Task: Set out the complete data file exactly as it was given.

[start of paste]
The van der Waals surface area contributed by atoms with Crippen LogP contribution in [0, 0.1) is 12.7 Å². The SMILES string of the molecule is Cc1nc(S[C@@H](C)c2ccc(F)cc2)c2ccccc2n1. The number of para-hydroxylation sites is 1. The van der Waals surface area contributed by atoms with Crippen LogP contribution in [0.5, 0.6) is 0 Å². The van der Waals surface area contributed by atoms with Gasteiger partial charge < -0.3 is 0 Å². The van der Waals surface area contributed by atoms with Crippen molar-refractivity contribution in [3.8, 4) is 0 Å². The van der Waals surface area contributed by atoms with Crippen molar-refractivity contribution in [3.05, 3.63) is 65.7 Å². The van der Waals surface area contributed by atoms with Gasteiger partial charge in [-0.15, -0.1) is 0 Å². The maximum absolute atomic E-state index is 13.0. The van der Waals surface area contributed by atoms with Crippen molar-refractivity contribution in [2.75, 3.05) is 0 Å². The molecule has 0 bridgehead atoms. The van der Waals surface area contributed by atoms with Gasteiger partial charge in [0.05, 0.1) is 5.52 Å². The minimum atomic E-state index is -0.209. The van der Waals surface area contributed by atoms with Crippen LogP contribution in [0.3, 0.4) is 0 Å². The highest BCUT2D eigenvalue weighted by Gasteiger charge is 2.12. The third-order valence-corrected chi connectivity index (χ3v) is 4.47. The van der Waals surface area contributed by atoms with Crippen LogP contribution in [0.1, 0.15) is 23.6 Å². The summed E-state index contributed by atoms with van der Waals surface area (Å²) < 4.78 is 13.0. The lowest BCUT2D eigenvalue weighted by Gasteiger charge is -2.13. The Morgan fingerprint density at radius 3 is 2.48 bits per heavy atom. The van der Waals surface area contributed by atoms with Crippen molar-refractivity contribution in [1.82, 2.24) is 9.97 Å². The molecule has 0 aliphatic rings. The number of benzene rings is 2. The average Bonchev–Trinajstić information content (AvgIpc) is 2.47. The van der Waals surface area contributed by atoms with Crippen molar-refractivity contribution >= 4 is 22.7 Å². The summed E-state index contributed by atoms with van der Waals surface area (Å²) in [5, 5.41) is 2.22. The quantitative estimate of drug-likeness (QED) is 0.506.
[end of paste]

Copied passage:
The van der Waals surface area contributed by atoms with Crippen LogP contribution in [0, 0.1) is 12.7 Å². The SMILES string of the molecule is Cc1nc(S[C@@H](C)c2ccc(F)cc2)c2ccccc2n1. The number of para-hydroxylation sites is 1. The van der Waals surface area contributed by atoms with Crippen LogP contribution in [0.5, 0.6) is 0 Å². The van der Waals surface area contributed by atoms with Gasteiger partial charge < -0.3 is 0 Å². The van der Waals surface area contributed by atoms with Crippen molar-refractivity contribution in [3.8, 4) is 0 Å². The van der Waals surface area contributed by atoms with Crippen molar-refractivity contribution in [3.05, 3.63) is 65.7 Å². The van der Waals surface area contributed by atoms with Gasteiger partial charge in [-0.15, -0.1) is 0 Å². The maximum absolute atomic E-state index is 13.0. The van der Waals surface area contributed by atoms with Crippen molar-refractivity contribution in [2.75, 3.05) is 0 Å². The molecule has 0 bridgehead atoms. The van der Waals surface area contributed by atoms with Gasteiger partial charge in [0.05, 0.1) is 5.52 Å². The minimum atomic E-state index is -0.209. The van der Waals surface area contributed by atoms with Crippen LogP contribution in [0.3, 0.4) is 0 Å². The highest BCUT2D eigenvalue weighted by Gasteiger charge is 2.12. The third-order valence-corrected chi connectivity index (χ3v) is 4.47. The van der Waals surface area contributed by atoms with Crippen LogP contribution in [0.1, 0.15) is 23.6 Å². The summed E-state index contributed by atoms with van der Waals surface area (Å²) < 4.78 is 13.0. The lowest BCUT2D eigenvalue weighted by Gasteiger charge is -2.13. The Morgan fingerprint density at radius 3 is 2.48 bits per heavy atom. The van der Waals surface area contributed by atoms with Crippen molar-refractivity contribution in [1.82, 2.24) is 9.97 Å². The molecule has 0 aliphatic rings. The number of benzene rings is 2. The average Bonchev–Trinajstić information content (AvgIpc) is 2.47. The van der Waals surface area contributed by atoms with Crippen molar-refractivity contribution >= 4 is 22.7 Å². The summed E-state index contributed by atoms with van der Waals surface area (Å²) in [5, 5.41) is 2.22. The quantitative estimate of drug-likeness (QED) is 0.506.